Rhythms of the World is a former street festival that evolved into being hosted at mansion priory grounds, while still maintaining its core aim of bridging the gap between age, race, economic stature and ability of those taking part.
The music and arts of every culture from all over the world playing an eclectic mix of reggae, dub, punk, rock, ska, country, trip-hop and dub step is on parade in the fields surrounding Hitchin Priory in North Hertfordshire, England every July.
This year punk rock legends The Damned appeared with the mercurial Captain Sensible performing classics like Neat Neat Neat and Little Miss Disaster. Also on show over the weekend were the outstanding vocal harmonies of Edgar Broughton and the gentle Jamaican rhythms of Little Roy, who grew up in the hardened ghettoes of Kingston with the likes of Peter Tosh and Prince Buster. There were the beat-boxing sounds of a five-piece all-female outfit called The Boxettes.
Arts and crafts and various wood carvings at ROTW 2012
Music went hand in hand with art and poetry and craft work. Setting up the many stages takes almost two weeks and all scaffolding and groundwork is carried out by an army of volunteers. This season saw a wet summer in Britain and this had softened the ground so badly a mud-fest was inevitable. This however did not prevent thousands queuing in between showers to get into the two-day festival arena.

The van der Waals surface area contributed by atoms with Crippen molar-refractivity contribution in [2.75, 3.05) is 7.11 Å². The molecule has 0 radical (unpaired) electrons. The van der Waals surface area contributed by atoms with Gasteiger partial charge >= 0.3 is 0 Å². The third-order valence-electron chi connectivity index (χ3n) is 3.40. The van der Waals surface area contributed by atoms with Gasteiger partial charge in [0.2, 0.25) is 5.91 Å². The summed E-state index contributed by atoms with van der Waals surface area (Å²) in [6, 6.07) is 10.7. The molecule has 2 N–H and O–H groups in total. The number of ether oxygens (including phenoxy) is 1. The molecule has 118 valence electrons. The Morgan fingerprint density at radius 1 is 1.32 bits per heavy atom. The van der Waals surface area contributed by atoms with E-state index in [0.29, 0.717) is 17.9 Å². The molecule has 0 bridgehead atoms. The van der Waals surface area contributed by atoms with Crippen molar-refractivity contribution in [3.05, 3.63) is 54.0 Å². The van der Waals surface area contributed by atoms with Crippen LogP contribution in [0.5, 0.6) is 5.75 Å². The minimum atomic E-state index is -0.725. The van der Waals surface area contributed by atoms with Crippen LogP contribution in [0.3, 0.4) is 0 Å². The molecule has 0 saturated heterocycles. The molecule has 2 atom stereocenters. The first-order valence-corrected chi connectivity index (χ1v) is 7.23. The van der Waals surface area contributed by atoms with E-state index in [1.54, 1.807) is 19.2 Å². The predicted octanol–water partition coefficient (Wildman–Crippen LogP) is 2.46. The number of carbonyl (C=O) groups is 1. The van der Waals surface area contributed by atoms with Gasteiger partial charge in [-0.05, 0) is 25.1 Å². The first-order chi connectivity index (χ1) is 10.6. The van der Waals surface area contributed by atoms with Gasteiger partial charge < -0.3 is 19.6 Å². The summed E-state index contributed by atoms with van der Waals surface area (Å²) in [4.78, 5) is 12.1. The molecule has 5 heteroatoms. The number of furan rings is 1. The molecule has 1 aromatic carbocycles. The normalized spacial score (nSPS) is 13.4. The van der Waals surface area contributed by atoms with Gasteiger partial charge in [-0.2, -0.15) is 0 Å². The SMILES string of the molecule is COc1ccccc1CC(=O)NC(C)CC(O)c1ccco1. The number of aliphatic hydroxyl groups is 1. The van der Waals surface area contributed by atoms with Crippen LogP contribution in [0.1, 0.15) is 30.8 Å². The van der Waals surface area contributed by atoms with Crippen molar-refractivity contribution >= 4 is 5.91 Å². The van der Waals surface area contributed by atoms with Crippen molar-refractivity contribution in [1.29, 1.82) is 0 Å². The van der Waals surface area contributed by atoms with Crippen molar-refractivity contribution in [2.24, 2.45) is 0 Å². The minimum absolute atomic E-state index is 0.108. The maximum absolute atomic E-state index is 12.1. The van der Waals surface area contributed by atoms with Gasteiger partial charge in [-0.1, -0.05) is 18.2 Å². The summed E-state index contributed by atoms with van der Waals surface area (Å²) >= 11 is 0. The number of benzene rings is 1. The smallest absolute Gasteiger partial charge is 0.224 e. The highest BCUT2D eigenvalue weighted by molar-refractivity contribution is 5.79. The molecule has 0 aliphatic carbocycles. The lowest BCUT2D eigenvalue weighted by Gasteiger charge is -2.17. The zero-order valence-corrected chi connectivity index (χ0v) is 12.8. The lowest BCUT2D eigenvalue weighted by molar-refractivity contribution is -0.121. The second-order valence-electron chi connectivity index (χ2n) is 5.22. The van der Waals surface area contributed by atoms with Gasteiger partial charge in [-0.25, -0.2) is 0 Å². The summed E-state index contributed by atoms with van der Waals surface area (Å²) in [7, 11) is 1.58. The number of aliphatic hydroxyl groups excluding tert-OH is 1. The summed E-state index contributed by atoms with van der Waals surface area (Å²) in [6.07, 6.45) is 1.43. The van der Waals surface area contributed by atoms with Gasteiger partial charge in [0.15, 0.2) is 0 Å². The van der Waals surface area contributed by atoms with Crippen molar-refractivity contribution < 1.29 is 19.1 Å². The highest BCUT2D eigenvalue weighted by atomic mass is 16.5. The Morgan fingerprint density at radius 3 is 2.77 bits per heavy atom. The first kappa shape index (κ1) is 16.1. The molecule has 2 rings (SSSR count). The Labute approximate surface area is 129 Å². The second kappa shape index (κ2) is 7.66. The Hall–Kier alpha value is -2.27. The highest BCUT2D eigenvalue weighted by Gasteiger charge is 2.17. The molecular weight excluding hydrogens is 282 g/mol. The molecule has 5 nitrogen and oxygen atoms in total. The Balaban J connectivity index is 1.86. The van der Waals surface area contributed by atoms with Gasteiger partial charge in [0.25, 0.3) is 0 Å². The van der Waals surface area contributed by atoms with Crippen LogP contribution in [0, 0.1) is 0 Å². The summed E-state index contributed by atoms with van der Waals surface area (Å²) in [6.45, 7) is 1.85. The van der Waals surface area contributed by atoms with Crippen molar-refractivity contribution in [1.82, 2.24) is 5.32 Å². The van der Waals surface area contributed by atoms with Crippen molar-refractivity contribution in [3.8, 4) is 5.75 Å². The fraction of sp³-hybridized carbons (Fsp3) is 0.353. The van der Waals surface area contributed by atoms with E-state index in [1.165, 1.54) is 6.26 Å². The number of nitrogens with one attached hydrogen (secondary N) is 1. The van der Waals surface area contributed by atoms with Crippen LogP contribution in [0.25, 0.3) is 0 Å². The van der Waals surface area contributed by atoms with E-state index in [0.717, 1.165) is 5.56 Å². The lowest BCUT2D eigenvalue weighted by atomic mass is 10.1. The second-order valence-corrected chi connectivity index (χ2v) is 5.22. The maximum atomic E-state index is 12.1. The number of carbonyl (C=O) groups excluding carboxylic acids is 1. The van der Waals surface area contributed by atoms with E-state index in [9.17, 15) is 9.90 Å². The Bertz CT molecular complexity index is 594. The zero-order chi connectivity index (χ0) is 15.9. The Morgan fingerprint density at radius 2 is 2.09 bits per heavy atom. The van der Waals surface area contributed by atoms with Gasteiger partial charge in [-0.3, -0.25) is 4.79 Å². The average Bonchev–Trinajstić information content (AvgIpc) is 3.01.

There were so many people arriving from all over Britain the festival start time was delayed until 2pm with five bands being told they could not play this year. The organizers did lay on a free gig in Hitchin a couple of weeks later for those unfortunate acts and a promise they would be involved next year for sure. However, it was not just the music and arts that entertained everyone at ROTW 2012; the festival site was filled with culinary delights of world cuisine from Japanese tempura to Tibetans serving beef momo combo and phing sha (a sort of beef filling and potato stew with basmati rice). There were the usual delights of Indian curries on offer and Caribbean jerk chicken with dumplings.
ROTW provided 23,000 visitors a complete tour of the world where you could sample culture, cuisine and arts from all four corners of Mother Earth, set within just 20 acres of rolling Hertfordshire lawn; even the weather provided a rain storm, warm humid sunshine and overcast cloudy skies, all within the same day. If you cannot afford to take a trip around the world (and let's face it most of us can't) then stroll round ROTW one afternoon next July for just £10 ($16) and take a world tour in one afternoon.
Roy James Shakespeare
Fabulous clothing stalls sporting garments from around the world